Expert evidence in boundary disputes
Childs v Vernon
 EWCA Civ 305
There is no new law in the case. However, there is a passage in the judgment that may assist solicitors when drafting a direction relating to a single joint expert or indeed drafting instructions to any boundary expert. Toulson LJ at para 7:
"On the issue of the boundaries the directions to the expert should have been that he should do the following:
1) Inspect all relevant plans;
2) Carry out a site examination;
3) Examine any available objective evidence, eg photographs, showing changes to the properties or boundary markers since the properties had been built; and
4) Prepare a report and plan, possibly with photos, a) showing the position of the properties and any relevant features, such as fences, and
b) transposing onto the plan, if and insofar as this was possible, the lines of the boundaries shown on the original transfer plans. If that was problematic or uncertain, the report needed to explain the reasons."
Jones v Murrell
 EWHC 3036 (QB)
In a boundary dispute between neighbours a jointly instructed independent expert's interpretation of a conveyance could not be overturned. The joint expert had acted in accordance with his instructions, the parties had agreed to be bound by the expert's decision and there were no vitiating factors.
The parties were neighbours and a boundary dispute arose between them. After instructing their own separate surveyors, who were unable to agree, the parties then jointly appointed, C, a chartered building surveyor, to act as an independent expert and identify the correct line of the boundary. The parties agreed to be bound by his decision; C upheld R’s claim.
A was dissatisfied with this award, and instructed another surveyor, P, to consider C’s report. Subsequently, R’s solicitors discovered a 1965 conveyance with a plan annexed, which provided further evidence as to the position of the boundary. The parties instructed both surveyors to prepare a joint report. During the preparation of that report, C concluded that the plan attached to the 1965 conveyance, which was not drawn to scale, incorrectly marked the boundary line. He also concluded that, even if the 1965 conveyance correctly showed that R's plot was narrower than they maintained, there was no evidence to suggest that the disputed land had ever been added to A’s plot. P agreed with C in the joint report, which concluded that the boundary line identified in C’s award was substantially correct save for a slight adjustment.
After the issue of the joint report, P made a position statement giving his opinion that the boundary line agreed in the joint report and the one marked on the plan attached to the 1965 conveyance were both potentially correct and that the difference could only be resolved as a matter of law.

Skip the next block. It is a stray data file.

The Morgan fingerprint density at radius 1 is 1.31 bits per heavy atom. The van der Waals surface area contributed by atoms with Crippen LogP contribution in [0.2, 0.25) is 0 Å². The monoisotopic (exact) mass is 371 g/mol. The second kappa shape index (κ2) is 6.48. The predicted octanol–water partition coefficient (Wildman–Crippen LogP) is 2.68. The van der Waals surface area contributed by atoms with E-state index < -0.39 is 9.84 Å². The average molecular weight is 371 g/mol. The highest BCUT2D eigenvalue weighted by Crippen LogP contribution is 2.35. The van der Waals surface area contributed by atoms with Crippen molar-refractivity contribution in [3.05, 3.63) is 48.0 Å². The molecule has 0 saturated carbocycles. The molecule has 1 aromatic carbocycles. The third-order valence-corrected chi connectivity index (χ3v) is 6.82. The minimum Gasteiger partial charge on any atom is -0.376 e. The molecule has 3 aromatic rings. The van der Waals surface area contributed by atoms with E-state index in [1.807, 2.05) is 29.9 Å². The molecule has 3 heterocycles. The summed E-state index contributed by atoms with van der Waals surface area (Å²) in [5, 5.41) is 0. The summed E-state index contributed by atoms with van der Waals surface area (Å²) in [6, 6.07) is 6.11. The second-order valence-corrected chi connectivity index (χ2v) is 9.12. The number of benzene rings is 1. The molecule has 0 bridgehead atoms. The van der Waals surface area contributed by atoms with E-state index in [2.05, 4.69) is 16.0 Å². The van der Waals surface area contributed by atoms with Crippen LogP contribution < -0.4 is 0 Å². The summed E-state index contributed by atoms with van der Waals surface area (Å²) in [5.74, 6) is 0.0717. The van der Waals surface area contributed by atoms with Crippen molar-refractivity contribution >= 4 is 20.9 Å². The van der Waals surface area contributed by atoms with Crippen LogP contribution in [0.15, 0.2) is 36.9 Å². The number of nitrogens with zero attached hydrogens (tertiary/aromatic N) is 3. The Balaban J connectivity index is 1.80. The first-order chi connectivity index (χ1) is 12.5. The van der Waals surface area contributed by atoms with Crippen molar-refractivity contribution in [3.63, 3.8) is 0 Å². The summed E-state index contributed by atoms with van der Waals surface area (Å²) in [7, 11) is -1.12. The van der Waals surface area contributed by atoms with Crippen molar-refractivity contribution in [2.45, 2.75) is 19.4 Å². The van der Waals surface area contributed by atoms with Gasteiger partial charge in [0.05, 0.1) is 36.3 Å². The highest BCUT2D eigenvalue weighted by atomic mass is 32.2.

At first instance the County Court held that C had acted as an expert in accordance with his instructions. Further the parties had agreed to be bound by his decision and not to dispute it. A appealed to the High Court.
Whether a jointly instructed expert's finding could be overturned where had acted in accordance with his instructions, the parties had agreed to be bound by his decision and there were no vitiating factors.
The High Court dismissed the appeal. C had been appointed as an independent expert to decide where the boundary line lay. It was clear that he was not acting as an arbitrator or mediator. It was expressly envisaged by the parties that C would have to examine and interpret legal documents and consider legal submissions in carrying out his instructions, which were not limited to factual matters or matters of expert opinion. It was also expressly stated by the parties that his decision was to be final and binding upon them without recourse to the courts. Therefore, it had been neither envisaged nor agreed by the parties that questions of law arising in the course of determining the legal boundary would be referred to the court for determination.
Where parties had agreed to be bound by an expert's report, that report could not be challenged on the ground that mistakes had been made in its preparation unless it could be shown that the expert had departed from the instructions given to him in a material respect, or had acted fraudulently or in bad faith; Jones v Sherwood Computer Services Plc  1 W.L.R. 277 followed. The Judge had correctly directed himself as to the law on expert determinations; holding that neither party could appeal against the award merely on the basis it was mistaken.
As P was not the appointed joint expert, it would not affect the validity of the award if he disagreed with C as to the boundary line.
Is it a good idea to appoint a surveyor as an expert to determine a boundary dispute? The boundary surveyor’s role is to determine features on the boundary; what is there now, and what might have been there at different stages in the past. They do not have the legal skills to make a proper determination of where a boundary lies. Nor, unless they are specifically appointed as a mediator, do they consider the issues that invariably underlie boundary disputes.
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